What are leveraged loans?
Leveraged loans are commercial loans. They’re provided by a group of lenders. The loan is usually secured. It’s structured, arranged, and administered by investment and commercial banks—the arrangers. An example of an arranger is JPMorgan (JPM). Then, the loan is syndicated to other banks or institutional investors. Interest rates on leveraged loans are usually paid at or above LIBOR + 1.25%. The Invesco PowerShares Senior Loan Portfolio (BKLN) is an example of an exchange-traded fund (or ETF) that mainly invests in leveraged loans.
Comparing leveraged loans and high-yield debt
Both high-yield debt and leveraged loan issuers are rated below-investment grade. Below investment-grade debt implies a credit rating of BB+ or below. While high-yield debt (or JNK) usually pays a fixed rate of interest, the interest rate on leveraged loans is floating rate. High-yield debt is also usually unsecured—unlike leveraged loans.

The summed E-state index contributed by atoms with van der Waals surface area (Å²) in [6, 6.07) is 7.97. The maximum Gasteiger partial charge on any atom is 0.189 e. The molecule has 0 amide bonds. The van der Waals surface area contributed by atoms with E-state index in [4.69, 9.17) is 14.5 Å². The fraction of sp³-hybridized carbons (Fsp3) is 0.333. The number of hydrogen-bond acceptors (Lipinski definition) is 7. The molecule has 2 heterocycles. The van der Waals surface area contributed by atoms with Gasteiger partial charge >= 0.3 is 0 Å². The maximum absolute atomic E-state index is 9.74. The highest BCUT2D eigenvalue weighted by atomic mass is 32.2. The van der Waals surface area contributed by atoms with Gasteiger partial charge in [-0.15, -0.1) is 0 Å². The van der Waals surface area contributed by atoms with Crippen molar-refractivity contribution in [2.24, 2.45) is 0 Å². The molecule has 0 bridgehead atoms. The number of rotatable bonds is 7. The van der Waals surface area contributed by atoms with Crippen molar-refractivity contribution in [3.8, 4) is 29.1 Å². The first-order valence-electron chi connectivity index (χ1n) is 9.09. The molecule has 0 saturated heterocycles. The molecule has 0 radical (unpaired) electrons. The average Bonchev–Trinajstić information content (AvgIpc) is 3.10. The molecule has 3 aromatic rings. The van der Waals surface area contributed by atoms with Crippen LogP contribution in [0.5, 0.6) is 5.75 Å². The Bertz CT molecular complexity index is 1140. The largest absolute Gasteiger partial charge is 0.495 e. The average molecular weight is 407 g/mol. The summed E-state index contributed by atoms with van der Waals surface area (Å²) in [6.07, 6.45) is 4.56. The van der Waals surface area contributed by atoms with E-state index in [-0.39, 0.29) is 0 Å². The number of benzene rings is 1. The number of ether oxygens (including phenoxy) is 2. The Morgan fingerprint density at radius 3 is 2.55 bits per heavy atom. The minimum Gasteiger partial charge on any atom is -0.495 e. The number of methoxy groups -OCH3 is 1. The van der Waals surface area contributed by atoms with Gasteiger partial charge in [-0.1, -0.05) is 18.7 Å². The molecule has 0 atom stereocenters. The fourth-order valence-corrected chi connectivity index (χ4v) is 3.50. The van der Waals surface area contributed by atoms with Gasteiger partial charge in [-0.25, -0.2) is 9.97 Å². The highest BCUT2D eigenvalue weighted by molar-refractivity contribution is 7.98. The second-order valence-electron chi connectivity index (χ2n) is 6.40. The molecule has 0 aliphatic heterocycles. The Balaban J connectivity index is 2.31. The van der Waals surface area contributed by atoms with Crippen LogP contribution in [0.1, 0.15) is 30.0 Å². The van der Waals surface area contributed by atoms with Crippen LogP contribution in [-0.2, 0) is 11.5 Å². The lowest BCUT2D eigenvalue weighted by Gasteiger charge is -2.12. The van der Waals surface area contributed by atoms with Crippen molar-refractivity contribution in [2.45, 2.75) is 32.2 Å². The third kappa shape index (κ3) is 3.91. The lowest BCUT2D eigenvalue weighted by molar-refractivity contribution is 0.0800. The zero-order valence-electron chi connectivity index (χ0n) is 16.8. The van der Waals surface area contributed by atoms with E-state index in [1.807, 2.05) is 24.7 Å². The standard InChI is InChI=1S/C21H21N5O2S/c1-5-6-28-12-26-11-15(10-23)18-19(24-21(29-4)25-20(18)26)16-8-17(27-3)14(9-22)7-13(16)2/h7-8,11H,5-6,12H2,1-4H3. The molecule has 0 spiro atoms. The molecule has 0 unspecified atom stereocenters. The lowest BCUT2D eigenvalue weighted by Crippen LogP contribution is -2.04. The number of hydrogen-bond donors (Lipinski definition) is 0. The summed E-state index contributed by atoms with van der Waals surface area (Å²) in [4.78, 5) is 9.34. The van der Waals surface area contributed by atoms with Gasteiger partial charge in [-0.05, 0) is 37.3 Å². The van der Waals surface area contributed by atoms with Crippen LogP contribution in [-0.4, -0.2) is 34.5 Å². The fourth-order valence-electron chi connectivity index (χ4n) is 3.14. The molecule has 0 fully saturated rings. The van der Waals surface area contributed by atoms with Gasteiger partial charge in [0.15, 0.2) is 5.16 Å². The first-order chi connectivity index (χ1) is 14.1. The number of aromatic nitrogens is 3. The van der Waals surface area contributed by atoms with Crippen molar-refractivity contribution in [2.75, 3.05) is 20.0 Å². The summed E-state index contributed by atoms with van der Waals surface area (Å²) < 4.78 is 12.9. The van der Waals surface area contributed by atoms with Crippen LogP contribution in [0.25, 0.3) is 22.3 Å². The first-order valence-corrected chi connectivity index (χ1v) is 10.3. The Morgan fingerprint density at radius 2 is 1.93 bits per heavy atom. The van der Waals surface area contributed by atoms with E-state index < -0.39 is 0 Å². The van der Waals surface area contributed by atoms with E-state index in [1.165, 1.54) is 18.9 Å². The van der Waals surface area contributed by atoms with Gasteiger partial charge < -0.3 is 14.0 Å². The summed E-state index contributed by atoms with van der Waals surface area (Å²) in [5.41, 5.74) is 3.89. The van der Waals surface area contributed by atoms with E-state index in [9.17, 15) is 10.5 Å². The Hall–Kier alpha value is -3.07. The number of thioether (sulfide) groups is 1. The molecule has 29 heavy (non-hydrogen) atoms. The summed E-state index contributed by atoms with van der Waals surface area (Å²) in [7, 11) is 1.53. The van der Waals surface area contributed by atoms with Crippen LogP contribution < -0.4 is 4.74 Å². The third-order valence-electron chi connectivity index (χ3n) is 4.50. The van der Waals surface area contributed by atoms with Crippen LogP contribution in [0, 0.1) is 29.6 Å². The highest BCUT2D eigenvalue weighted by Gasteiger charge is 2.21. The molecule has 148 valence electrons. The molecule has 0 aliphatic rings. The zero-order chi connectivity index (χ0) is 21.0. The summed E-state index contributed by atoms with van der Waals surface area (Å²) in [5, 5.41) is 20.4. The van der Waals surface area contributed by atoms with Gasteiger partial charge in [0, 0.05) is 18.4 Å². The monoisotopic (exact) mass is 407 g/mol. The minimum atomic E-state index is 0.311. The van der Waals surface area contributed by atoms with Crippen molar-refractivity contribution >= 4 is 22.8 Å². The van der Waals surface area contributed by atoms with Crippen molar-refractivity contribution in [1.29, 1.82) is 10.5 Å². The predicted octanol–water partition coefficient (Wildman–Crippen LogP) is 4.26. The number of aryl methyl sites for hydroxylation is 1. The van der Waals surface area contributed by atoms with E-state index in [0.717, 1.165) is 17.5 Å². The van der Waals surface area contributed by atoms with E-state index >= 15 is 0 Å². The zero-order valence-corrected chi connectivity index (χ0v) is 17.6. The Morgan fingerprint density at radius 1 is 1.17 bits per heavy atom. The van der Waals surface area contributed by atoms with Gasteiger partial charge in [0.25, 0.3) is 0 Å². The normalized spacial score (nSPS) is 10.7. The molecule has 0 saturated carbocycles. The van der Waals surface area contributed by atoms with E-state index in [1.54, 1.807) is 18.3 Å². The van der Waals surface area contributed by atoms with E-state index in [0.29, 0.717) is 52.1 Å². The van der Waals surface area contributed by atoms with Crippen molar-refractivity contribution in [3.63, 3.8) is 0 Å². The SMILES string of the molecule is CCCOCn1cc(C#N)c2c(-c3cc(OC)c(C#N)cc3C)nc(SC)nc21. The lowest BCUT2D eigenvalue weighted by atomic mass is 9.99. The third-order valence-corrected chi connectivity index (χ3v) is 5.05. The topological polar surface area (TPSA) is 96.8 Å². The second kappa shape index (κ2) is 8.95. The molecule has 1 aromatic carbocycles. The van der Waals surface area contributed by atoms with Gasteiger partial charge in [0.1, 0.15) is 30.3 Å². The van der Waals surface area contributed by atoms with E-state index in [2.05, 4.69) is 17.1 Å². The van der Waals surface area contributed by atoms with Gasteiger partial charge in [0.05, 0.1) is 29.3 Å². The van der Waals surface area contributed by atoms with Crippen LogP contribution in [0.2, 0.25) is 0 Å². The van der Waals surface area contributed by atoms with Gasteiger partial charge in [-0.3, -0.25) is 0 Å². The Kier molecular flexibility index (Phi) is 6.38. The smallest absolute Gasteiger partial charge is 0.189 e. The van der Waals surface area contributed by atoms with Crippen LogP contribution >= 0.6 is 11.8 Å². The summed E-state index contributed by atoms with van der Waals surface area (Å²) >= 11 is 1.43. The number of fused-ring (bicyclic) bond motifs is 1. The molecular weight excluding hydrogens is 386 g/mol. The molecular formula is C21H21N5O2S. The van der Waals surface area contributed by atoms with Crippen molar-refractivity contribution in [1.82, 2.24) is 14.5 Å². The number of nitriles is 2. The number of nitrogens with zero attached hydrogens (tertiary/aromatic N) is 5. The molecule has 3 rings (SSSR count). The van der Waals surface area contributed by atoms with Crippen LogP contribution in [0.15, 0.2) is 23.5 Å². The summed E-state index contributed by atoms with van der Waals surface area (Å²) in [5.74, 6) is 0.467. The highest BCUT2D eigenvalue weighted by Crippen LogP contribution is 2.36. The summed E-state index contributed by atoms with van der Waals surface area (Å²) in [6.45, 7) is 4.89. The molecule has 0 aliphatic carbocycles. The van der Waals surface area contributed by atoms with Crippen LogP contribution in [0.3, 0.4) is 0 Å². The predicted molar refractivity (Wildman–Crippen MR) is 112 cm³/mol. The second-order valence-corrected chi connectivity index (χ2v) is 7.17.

Primary market issuance in leveraged loans in the week ending September 12
Two new issues, amounting to $655 million, were allocated in the leveraged loans primary market in the week ending September 12. Issuance had been thin lately. This is a result of the August slowdown in investment-banking activity. Recent market corrections in the high-yield and leveraged loans market were also responsible for keeping issuers at bay.
The deals in the week included:
- ABRA Auto Body & Glass came up with a $405 million financing package. The proceeds are earmarked for Hellman & Friedman’s leveraged buyout from Palladium Equity Partners.
- ClubCorp (or MYCC) issued $250 million in additional senior secured loans to its existing term-loan facility. MYCC’s deal is expected to close around September 30—concurrent with the company’s purchase of Sequoia Golf.
Forward deal book is strong
New issuance was very weak compared to historical standards. However, at least 25 new transactions were launched. The forward calendar for leveraged loans stood at ~$60 billion. ~$49 billion of upcoming deals pertain to merger and acquisition-related activity. The deals include Burger King’s (BKW) upcoming buyout of Canadian chain, Tim Hortons (THI). The deals also include Scientific Games’ (SGMS) term loan. It will be used to partially finance the company’s $5.1 billion acquisition of Bally Technologies.
In the next part of the series, you’ll read more about the primary and secondary market activity in leveraged loans.
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